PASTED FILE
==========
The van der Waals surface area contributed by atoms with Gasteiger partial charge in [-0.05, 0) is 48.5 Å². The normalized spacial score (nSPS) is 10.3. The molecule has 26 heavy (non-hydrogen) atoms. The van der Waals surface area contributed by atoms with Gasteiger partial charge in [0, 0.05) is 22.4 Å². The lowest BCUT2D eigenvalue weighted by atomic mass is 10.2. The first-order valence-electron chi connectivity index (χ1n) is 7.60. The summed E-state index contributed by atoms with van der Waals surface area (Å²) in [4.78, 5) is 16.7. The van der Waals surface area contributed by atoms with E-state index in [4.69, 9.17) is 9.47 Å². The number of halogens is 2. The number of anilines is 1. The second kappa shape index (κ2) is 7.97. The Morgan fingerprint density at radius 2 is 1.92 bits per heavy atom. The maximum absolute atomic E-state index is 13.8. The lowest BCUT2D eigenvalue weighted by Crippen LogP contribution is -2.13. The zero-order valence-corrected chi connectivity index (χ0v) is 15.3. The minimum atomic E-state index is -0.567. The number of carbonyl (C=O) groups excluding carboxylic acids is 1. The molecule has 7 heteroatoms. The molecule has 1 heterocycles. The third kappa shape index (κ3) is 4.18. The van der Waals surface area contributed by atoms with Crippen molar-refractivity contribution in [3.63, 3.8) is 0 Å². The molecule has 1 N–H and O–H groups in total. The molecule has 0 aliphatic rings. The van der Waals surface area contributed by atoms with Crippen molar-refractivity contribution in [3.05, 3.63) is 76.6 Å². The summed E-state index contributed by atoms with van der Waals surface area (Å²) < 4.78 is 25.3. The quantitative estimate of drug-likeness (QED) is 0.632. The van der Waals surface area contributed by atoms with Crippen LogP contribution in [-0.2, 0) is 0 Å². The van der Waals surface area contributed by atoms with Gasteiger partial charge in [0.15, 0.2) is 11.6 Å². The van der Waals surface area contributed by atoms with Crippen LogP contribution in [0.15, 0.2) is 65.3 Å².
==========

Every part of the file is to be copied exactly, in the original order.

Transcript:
The van der Waals surface area contributed by atoms with Gasteiger partial charge in [-0.05, 0) is 48.5 Å². The normalized spacial score (nSPS) is 10.3. The molecule has 26 heavy (non-hydrogen) atoms. The van der Waals surface area contributed by atoms with Gasteiger partial charge in [0, 0.05) is 22.4 Å². The lowest BCUT2D eigenvalue weighted by atomic mass is 10.2. The first-order valence-electron chi connectivity index (χ1n) is 7.60. The summed E-state index contributed by atoms with van der Waals surface area (Å²) in [4.78, 5) is 16.7. The van der Waals surface area contributed by atoms with E-state index in [4.69, 9.17) is 9.47 Å². The number of halogens is 2. The number of anilines is 1. The second kappa shape index (κ2) is 7.97. The Morgan fingerprint density at radius 2 is 1.92 bits per heavy atom. The maximum absolute atomic E-state index is 13.8. The lowest BCUT2D eigenvalue weighted by Crippen LogP contribution is -2.13. The zero-order valence-corrected chi connectivity index (χ0v) is 15.3. The minimum atomic E-state index is -0.567. The number of carbonyl (C=O) groups excluding carboxylic acids is 1. The molecule has 7 heteroatoms. The molecule has 1 heterocycles. The third kappa shape index (κ3) is 4.18. The van der Waals surface area contributed by atoms with Crippen molar-refractivity contribution in [3.63, 3.8) is 0 Å². The molecule has 1 N–H and O–H groups in total. The molecule has 0 aliphatic rings. The van der Waals surface area contributed by atoms with Crippen molar-refractivity contribution in [3.05, 3.63) is 76.6 Å². The summed E-state index contributed by atoms with van der Waals surface area (Å²) < 4.78 is 25.3. The quantitative estimate of drug-likeness (QED) is 0.632. The van der Waals surface area contributed by atoms with Crippen LogP contribution in [-0.2, 0) is 0 Å². The van der Waals surface area contributed by atoms with Gasteiger partial charge in [0.15, 0.2) is 11.6 Å². The van der Waals surface area contributed by atoms with Crippen LogP contribution in [0.15, 0.2) is 65.3 Å².